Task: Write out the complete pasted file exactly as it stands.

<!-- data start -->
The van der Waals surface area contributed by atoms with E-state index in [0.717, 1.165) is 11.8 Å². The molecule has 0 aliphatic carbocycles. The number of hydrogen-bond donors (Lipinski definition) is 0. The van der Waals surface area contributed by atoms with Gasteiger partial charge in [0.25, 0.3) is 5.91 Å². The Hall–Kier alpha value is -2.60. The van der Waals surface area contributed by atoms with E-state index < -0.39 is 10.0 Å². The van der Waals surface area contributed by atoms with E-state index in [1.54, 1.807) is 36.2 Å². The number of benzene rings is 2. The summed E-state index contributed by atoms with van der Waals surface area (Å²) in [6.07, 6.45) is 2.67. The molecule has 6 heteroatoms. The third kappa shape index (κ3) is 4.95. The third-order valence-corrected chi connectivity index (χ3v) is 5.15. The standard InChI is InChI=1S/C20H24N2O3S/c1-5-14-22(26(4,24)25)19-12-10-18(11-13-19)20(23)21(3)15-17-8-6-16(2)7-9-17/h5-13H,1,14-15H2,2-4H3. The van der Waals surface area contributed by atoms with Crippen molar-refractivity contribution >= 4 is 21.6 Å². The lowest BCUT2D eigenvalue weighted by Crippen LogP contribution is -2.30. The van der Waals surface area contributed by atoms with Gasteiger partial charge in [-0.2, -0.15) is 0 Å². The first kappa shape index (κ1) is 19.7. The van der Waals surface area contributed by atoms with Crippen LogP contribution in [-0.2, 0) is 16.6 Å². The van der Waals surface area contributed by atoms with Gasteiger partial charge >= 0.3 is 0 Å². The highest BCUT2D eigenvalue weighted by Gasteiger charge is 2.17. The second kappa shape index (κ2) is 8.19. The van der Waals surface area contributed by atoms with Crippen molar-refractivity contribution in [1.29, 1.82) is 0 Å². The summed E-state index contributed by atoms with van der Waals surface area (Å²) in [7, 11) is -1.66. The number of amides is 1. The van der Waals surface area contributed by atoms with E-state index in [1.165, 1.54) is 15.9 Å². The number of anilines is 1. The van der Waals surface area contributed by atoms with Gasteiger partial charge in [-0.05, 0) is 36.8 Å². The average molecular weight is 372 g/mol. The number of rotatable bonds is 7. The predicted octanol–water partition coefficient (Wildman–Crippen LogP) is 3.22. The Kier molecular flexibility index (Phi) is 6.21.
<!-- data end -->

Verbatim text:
The van der Waals surface area contributed by atoms with E-state index in [0.717, 1.165) is 11.8 Å². The molecule has 0 aliphatic carbocycles. The number of hydrogen-bond donors (Lipinski definition) is 0. The van der Waals surface area contributed by atoms with Gasteiger partial charge in [0.25, 0.3) is 5.91 Å². The Hall–Kier alpha value is -2.60. The van der Waals surface area contributed by atoms with E-state index < -0.39 is 10.0 Å². The van der Waals surface area contributed by atoms with E-state index in [1.54, 1.807) is 36.2 Å². The number of benzene rings is 2. The summed E-state index contributed by atoms with van der Waals surface area (Å²) in [6.07, 6.45) is 2.67. The molecule has 6 heteroatoms. The third kappa shape index (κ3) is 4.95. The third-order valence-corrected chi connectivity index (χ3v) is 5.15. The standard InChI is InChI=1S/C20H24N2O3S/c1-5-14-22(26(4,24)25)19-12-10-18(11-13-19)20(23)21(3)15-17-8-6-16(2)7-9-17/h5-13H,1,14-15H2,2-4H3. The van der Waals surface area contributed by atoms with Crippen molar-refractivity contribution >= 4 is 21.6 Å². The lowest BCUT2D eigenvalue weighted by Crippen LogP contribution is -2.30. The van der Waals surface area contributed by atoms with Gasteiger partial charge in [-0.2, -0.15) is 0 Å². The first kappa shape index (κ1) is 19.7. The van der Waals surface area contributed by atoms with Crippen LogP contribution in [-0.2, 0) is 16.6 Å². The van der Waals surface area contributed by atoms with Gasteiger partial charge >= 0.3 is 0 Å². The highest BCUT2D eigenvalue weighted by Gasteiger charge is 2.17. The second kappa shape index (κ2) is 8.19. The van der Waals surface area contributed by atoms with Crippen molar-refractivity contribution in [1.29, 1.82) is 0 Å². The summed E-state index contributed by atoms with van der Waals surface area (Å²) in [7, 11) is -1.66. The number of amides is 1. The van der Waals surface area contributed by atoms with E-state index in [1.165, 1.54) is 15.9 Å². The number of anilines is 1. The van der Waals surface area contributed by atoms with Gasteiger partial charge in [-0.05, 0) is 36.8 Å². The average molecular weight is 372 g/mol. The number of rotatable bonds is 7. The predicted octanol–water partition coefficient (Wildman–Crippen LogP) is 3.22. The Kier molecular flexibility index (Phi) is 6.21.